Q and A


Can recreational drugs affect your CD4 or viral load counts?

Can the using of illicit drugs, ie ecstasy, GHB, speed, ketamine and or ice effect your CD4 or viral loadcounts?

I am not asking as I am a user although I somehow suspect that I would not be believed anyway, I want to know as I know a person who is very close to me.

He is not slowing down on the use and his viral load is starting to climb, ie has been stable at 1000 for some 6 months and then it rose to 11000 and 4 weeks later is sitting 37000. At this stage he is not on any treatment and I do worry about him and the damage that he is doing.


Thank you for your question.

Most recreational drugs (especially among the ones you mentioned) have not been directly studied to know whether they have a significant effect on CD4 counts or viral load.

But coke and ecstasy have been found to reduce CD4 count – at least in the short-term. The long-term effects on HIV are unknown but these are all powerful drugs, and one concern is that with regular use, they have an impact on other aspects of your life – especially ‘ice’ (crystal meth).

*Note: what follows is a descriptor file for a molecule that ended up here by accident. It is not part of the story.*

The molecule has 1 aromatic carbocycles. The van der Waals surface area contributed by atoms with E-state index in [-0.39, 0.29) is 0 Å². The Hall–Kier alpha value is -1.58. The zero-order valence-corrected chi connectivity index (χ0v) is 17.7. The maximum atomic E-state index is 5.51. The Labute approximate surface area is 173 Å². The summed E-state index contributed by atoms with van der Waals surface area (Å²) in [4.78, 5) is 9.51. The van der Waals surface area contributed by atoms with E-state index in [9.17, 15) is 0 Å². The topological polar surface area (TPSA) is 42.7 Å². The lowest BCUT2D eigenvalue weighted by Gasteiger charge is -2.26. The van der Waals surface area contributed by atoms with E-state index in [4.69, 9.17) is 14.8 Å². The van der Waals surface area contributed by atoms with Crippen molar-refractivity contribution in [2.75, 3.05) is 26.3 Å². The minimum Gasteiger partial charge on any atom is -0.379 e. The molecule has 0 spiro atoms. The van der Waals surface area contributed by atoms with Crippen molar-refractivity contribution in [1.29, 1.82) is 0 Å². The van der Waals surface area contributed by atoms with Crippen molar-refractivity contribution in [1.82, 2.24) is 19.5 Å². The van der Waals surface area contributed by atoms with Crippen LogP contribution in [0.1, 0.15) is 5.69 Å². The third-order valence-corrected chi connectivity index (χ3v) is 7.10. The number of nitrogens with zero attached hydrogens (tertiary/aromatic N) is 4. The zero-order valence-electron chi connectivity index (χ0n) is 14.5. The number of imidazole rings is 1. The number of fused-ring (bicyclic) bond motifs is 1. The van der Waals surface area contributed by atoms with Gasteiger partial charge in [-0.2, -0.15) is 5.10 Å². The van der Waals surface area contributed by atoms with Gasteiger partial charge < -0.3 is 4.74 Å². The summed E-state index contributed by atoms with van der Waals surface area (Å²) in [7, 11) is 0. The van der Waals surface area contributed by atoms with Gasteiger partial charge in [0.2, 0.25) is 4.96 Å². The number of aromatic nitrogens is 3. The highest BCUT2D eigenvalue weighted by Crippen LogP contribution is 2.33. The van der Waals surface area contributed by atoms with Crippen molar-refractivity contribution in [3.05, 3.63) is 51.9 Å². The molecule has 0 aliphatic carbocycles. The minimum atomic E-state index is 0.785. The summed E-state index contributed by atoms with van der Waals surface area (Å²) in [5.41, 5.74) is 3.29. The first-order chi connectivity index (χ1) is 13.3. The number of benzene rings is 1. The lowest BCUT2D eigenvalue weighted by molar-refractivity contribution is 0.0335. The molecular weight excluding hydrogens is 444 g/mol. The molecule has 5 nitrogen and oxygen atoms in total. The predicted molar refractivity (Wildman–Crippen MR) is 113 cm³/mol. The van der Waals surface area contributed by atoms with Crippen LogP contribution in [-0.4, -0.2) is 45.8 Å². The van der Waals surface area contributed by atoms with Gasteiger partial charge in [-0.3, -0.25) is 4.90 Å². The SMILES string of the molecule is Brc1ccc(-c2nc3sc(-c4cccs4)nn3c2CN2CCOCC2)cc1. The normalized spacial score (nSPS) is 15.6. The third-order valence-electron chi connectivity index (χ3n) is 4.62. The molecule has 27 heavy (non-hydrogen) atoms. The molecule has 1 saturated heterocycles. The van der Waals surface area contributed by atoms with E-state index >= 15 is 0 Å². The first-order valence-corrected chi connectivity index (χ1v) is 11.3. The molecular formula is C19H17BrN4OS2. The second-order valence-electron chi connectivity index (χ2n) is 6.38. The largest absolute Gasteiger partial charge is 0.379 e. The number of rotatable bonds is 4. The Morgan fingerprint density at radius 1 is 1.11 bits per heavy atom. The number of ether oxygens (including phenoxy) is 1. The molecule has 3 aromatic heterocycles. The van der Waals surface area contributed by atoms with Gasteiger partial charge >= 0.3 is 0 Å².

If someone is not on treatment, viral load gradually rises and CD4 count falls. When it reaches 200, current UK guidelines recommend starting HIV treatment. The next UK guidelines will probably recommend starting treatment when CD4 is between 200 and 350 based on studies that show there are benefits to earlier treatment.

Last week US guidelines change to recommend starting treatment at a CD4 count of 350.

I hope this is helpful.


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